What temperature is the surface of the Moon and why should I care?

Neil Bowles is an Associate Professor of Physics at the University of Oxford. He is a Co-Investigator as part of NASA’s Lunar Reconnaissance Orbiter mission. His lunar research interests include analysing the Moon’s surface composition from lunar satellite observations and mapping and understanding its temperature properties for future robotic and human exploration.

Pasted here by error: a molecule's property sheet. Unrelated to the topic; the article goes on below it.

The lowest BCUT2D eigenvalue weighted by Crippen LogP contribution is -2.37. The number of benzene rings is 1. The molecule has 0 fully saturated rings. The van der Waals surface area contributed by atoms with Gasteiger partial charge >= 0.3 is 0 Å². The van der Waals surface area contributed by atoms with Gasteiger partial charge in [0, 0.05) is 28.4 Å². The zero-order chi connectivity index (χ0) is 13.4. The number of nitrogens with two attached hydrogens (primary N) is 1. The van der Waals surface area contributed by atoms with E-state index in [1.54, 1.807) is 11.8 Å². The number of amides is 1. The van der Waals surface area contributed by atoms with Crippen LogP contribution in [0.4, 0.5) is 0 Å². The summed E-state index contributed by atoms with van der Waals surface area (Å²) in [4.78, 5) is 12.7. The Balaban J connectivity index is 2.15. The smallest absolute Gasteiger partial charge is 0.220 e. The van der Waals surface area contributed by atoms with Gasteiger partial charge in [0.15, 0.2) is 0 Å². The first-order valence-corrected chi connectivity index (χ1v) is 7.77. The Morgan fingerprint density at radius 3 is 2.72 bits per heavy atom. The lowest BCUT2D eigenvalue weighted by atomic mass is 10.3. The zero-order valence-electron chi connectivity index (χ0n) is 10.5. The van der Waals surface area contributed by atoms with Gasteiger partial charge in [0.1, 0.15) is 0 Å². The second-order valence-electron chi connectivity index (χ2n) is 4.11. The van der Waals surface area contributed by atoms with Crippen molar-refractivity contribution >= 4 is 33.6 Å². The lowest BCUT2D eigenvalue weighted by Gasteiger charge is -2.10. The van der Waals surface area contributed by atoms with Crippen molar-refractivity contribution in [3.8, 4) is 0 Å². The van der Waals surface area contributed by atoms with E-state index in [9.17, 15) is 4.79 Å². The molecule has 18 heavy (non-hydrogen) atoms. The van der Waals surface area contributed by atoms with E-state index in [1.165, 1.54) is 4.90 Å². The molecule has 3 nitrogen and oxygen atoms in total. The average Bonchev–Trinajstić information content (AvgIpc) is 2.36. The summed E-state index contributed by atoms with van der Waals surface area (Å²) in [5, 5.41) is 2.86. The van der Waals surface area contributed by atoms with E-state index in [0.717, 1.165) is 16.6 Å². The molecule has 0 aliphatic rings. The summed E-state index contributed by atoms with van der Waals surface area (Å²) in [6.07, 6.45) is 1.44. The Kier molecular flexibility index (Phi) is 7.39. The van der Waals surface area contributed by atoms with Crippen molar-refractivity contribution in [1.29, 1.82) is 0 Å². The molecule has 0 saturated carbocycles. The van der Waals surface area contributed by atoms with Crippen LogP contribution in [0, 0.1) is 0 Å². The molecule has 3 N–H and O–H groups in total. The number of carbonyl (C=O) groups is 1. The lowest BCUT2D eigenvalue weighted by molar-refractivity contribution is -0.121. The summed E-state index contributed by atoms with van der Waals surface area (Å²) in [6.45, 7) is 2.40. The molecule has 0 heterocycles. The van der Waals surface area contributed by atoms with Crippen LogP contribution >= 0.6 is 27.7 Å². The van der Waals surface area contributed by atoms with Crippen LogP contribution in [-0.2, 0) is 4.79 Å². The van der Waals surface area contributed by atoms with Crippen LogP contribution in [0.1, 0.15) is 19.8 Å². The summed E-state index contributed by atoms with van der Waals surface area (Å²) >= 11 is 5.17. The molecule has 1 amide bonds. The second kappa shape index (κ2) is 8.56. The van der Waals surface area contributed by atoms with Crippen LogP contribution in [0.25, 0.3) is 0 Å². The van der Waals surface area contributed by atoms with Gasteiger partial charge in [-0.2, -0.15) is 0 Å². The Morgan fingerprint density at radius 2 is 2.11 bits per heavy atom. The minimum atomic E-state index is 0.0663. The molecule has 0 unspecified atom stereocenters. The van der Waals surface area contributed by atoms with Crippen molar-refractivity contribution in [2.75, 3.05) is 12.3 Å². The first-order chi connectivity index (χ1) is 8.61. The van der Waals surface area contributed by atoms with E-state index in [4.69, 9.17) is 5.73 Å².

Measurements by NASA’s Lunar Reconnaissance Orbiter’s Diviner radiometer instrument have revealed the Moon’s surface to be one of temperature extremes, from over 100 C at noon on the equator to some of the lowest recorded naturally occurring temperatures at the poles of < -240 C. Why is this the case? And what does it mean for the future of planetary science and exploration of the solar system? Our laboratory and numerical modelling work in Oxford are helping with the next generation of missions to airless bodies in our solar system.